The insurrection was broken almost as quickly as it arose, though with greater loss of life. Soon afterwards, the London poet John Gower wrote a new poem. A lawyer and rentier, Gower was distinguished from the principal targets of the rebels’ violence by his physical remove from the peasants whose surplus he extracted, and by his apparent abstention from government service. In 1381, Gower may already have been living in the Augustine priory of St. Mary Overie, situated at the southern end of London Bridge, over which the Kentish rebels crossed into the city on June 13. Gower’s poem on these events is named Visio Anglie in recent scholarship. It joins the Anonimalle Chronicle, the Westminster Chronicle, and the chronicle histories of Thomas Walsingham, Henry Knighton, and Jean Froissart as the most substantial literary treatments of the largest popular rebellion in premodern England. Visio Anglie is distinguished from these chronicles, however, by Gower’s unbridled fictive imagination, beside which the inventions of Walsingham and Froissart appear tame. In a different way, the fictive imagination of this poem distinguishes it from Gower’s own previous compositions. The poem on the rising is a vertiginous dream vision in Latin elegiac couplets. At the beginning, the Gower persona imagines he has taken a stroll into the fields to collect flowers on a pleasant summer day. He reaches the green space of aristocratic pleasure, only to find that “diverse hostile types of ordinary people were loitering in the fields in innumerable bands” (Diuersas plebis sortes vulgaris iniquas / Innumeris turmis ire per arua vagas). The dreamer is dazzled by fear and contempt. God’s curse falls upon the ordinary people and transforms them into animals. A second divine intervention causes each of the animals to abandon its own nature and take on the most homicidal qualities of wild, mythical, and scriptural beasts. They viciously presume to the status of noble animals, that is, of animals cultivated by nobility. They become fire-breathing, God-denying, property-thieving monsters. The rebel-animal-monsters unite under the leadership of a garrulous jay (the rebel leader Wat Tyler in Gower’s roman à clef) and storm the walls of Troy (that is, London). The great city is betrayed; chaos and devastation ensue. The defeated aristocrats entrust themselves to a ship representing the Tower of London. It floats out to sea, now pursued by the rebellion in the form of an ocean gale. Against that final incarnation of rebellion all defenses are futile, excepting only prayer.

194xpkry7xofhjpg As even this brief sketch demonstrates, Visio Anglie delivers an intoxicating blend of topicality and fictionality. Modern understanding of the poem has been advanced by a distinguished series of studies bearing on three interrelated compositional features. First, Gower’s depiction of rebels as deranged beasts has received astute commentary, clarifying the ideological work performed in that representational choice. The poet lingers over the braying, mooing, grunting, barking, howling, and screeching of the assembled rebel-animals (Visio, 799–830); he renders their political intentions utterly incoherent. A second node of scholarship, subtly qualifying the first, has attended to Gower’s borrowings from earlier Latin poetry. Gower routinely derived metrical phrases and whole lines from earlier poetry, especially Ovid. The poem is a dense texture of borrowed and repurposed language. Once scorned as “school-boy plagiarism,” these procedures are now understood to activate alternate and expanded contexts for the poem’s reported action. The metamorphosis of persons into beasts remains a judgment about the character of the rebels; but attendant allusions to Ovid’s Metamorphoses (inter alia) displace the whole represented action into a literary domain. The storehouse of Latin poetry accordingly attains an unlikely importance: it figures in Gower’s poem as the mental equipment necessary for a proper understanding of contemporary events. The result is that the insurgents are again denied any possibility of self-understanding: for them, meaning is simply foreclosed. More significantly, Gower’s citational procedures would seem to place limiting conditions on even the most qualified readers. The meaning of the rising will emerge only through and within an exercise in literary interpretation. Any such exercise would presumably need to account for the poem’s violent transgressions of literary decorum as well, and this brings us to the third major line of inquiry in recent scholarship. Thomme, Symme, Bette, and Iakke do not belong in a Latin poem in classical measures; their appearance in this one (Visio, 783–92) expresses, at the level of prosody, the offense committed by English laborers who forced their way into the homes and into the thoughts of their social superiors in June of 1381. The poem’s mash-up of earlier Latin poetry; its surrealistic shifts in character, setting, and generic mode; its extravagant mélange of Christian and pagan allusion; and even the first-person speaker’s bathetic indignity may all be read along similar lines: rarefied literary language resorts to self-harm at the limits of representation. Continue reading …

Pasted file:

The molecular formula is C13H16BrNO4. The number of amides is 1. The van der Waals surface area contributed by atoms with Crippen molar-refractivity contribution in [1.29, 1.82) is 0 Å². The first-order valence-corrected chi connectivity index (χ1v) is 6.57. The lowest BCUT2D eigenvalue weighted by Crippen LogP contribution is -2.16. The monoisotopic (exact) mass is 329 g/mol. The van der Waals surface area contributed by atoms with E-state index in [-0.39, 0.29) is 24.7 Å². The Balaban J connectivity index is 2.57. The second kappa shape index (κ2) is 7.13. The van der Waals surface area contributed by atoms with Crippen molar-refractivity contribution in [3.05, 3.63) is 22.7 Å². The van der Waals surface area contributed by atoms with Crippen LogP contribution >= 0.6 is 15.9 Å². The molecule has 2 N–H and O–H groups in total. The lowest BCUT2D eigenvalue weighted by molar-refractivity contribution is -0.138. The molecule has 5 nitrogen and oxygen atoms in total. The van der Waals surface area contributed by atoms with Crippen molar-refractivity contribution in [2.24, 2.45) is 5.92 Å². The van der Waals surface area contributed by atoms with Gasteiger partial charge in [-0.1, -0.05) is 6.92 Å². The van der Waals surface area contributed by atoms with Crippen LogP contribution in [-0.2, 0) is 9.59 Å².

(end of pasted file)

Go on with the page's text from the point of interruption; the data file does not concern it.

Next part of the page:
This essay examines the moral and political thought of John Gower’s poem on the English Rising of 1381, situating it within three contrastive fields: Gower’s moral project, his Virgilian intertext, and the practices of moral community employed by the rebels of 1381.

IAN CORNELIUS is Assistant Professor of English at Yale University. His work is focused on the literature and culture of late medieval England.